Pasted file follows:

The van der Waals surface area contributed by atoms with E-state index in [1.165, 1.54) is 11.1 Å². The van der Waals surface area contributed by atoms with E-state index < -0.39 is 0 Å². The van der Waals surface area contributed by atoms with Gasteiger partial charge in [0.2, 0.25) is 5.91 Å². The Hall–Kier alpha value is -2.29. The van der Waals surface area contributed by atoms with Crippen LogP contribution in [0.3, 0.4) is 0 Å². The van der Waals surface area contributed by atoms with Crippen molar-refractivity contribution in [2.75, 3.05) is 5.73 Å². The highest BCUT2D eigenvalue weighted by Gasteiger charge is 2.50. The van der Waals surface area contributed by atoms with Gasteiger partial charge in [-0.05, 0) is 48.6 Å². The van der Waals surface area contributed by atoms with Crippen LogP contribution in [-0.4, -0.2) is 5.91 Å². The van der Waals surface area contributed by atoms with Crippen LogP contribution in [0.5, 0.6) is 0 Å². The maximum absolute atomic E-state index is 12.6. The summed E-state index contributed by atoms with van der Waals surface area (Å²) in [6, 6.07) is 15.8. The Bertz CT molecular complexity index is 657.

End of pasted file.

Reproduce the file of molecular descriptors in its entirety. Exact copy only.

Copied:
The van der Waals surface area contributed by atoms with E-state index in [1.165, 1.54) is 11.1 Å². The van der Waals surface area contributed by atoms with E-state index < -0.39 is 0 Å². The van der Waals surface area contributed by atoms with Gasteiger partial charge in [0.2, 0.25) is 5.91 Å². The Hall–Kier alpha value is -2.29. The van der Waals surface area contributed by atoms with Crippen LogP contribution in [0.3, 0.4) is 0 Å². The van der Waals surface area contributed by atoms with Crippen molar-refractivity contribution in [2.75, 3.05) is 5.73 Å². The highest BCUT2D eigenvalue weighted by Gasteiger charge is 2.50. The van der Waals surface area contributed by atoms with Gasteiger partial charge in [-0.05, 0) is 48.6 Å². The van der Waals surface area contributed by atoms with Crippen LogP contribution in [-0.4, -0.2) is 5.91 Å². The van der Waals surface area contributed by atoms with Crippen LogP contribution in [0.5, 0.6) is 0 Å². The maximum absolute atomic E-state index is 12.6. The summed E-state index contributed by atoms with van der Waals surface area (Å²) in [6, 6.07) is 15.8. The Bertz CT molecular complexity index is 657.